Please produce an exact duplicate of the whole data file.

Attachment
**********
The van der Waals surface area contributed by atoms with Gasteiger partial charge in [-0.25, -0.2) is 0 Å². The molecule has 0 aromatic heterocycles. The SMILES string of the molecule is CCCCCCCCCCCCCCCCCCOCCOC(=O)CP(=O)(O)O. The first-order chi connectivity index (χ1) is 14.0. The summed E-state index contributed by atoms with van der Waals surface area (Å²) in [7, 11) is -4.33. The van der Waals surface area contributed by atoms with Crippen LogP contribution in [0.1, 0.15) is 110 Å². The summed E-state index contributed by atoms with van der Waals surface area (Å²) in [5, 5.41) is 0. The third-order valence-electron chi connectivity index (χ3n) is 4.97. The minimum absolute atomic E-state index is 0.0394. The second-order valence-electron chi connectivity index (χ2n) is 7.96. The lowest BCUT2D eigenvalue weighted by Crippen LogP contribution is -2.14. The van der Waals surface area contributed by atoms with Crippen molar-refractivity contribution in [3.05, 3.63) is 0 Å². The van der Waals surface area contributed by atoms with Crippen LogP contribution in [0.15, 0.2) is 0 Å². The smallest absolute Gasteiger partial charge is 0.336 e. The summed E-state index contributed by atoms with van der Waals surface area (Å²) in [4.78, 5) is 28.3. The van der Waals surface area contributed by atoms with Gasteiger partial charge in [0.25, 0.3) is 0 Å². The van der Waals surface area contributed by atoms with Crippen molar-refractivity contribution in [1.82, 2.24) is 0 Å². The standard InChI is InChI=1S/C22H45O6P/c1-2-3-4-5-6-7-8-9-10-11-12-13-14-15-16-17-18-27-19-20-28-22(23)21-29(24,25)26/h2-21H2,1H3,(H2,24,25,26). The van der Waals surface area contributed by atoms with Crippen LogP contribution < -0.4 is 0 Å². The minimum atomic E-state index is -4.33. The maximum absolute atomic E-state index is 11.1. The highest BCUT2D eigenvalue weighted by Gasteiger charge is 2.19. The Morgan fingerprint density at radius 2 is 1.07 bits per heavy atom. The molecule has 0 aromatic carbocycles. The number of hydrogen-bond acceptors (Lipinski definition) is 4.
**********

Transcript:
The van der Waals surface area contributed by atoms with Gasteiger partial charge in [-0.25, -0.2) is 0 Å². The molecule has 0 aromatic heterocycles. The SMILES string of the molecule is CCCCCCCCCCCCCCCCCCOCCOC(=O)CP(=O)(O)O. The first-order chi connectivity index (χ1) is 14.0. The summed E-state index contributed by atoms with van der Waals surface area (Å²) in [7, 11) is -4.33. The van der Waals surface area contributed by atoms with Crippen LogP contribution in [0.1, 0.15) is 110 Å². The summed E-state index contributed by atoms with van der Waals surface area (Å²) in [5, 5.41) is 0. The third-order valence-electron chi connectivity index (χ3n) is 4.97. The minimum absolute atomic E-state index is 0.0394. The second-order valence-electron chi connectivity index (χ2n) is 7.96. The lowest BCUT2D eigenvalue weighted by Crippen LogP contribution is -2.14. The van der Waals surface area contributed by atoms with Crippen molar-refractivity contribution in [3.05, 3.63) is 0 Å². The van der Waals surface area contributed by atoms with Crippen LogP contribution in [0.15, 0.2) is 0 Å². The smallest absolute Gasteiger partial charge is 0.336 e. The summed E-state index contributed by atoms with van der Waals surface area (Å²) in [4.78, 5) is 28.3. The van der Waals surface area contributed by atoms with Gasteiger partial charge in [0.25, 0.3) is 0 Å². The van der Waals surface area contributed by atoms with Crippen molar-refractivity contribution in [1.82, 2.24) is 0 Å². The standard InChI is InChI=1S/C22H45O6P/c1-2-3-4-5-6-7-8-9-10-11-12-13-14-15-16-17-18-27-19-20-28-22(23)21-29(24,25)26/h2-21H2,1H3,(H2,24,25,26). The van der Waals surface area contributed by atoms with Crippen LogP contribution < -0.4 is 0 Å². The minimum atomic E-state index is -4.33. The maximum absolute atomic E-state index is 11.1. The highest BCUT2D eigenvalue weighted by Gasteiger charge is 2.19. The Morgan fingerprint density at radius 2 is 1.07 bits per heavy atom. The molecule has 0 aromatic carbocycles. The number of hydrogen-bond acceptors (Lipinski definition) is 4.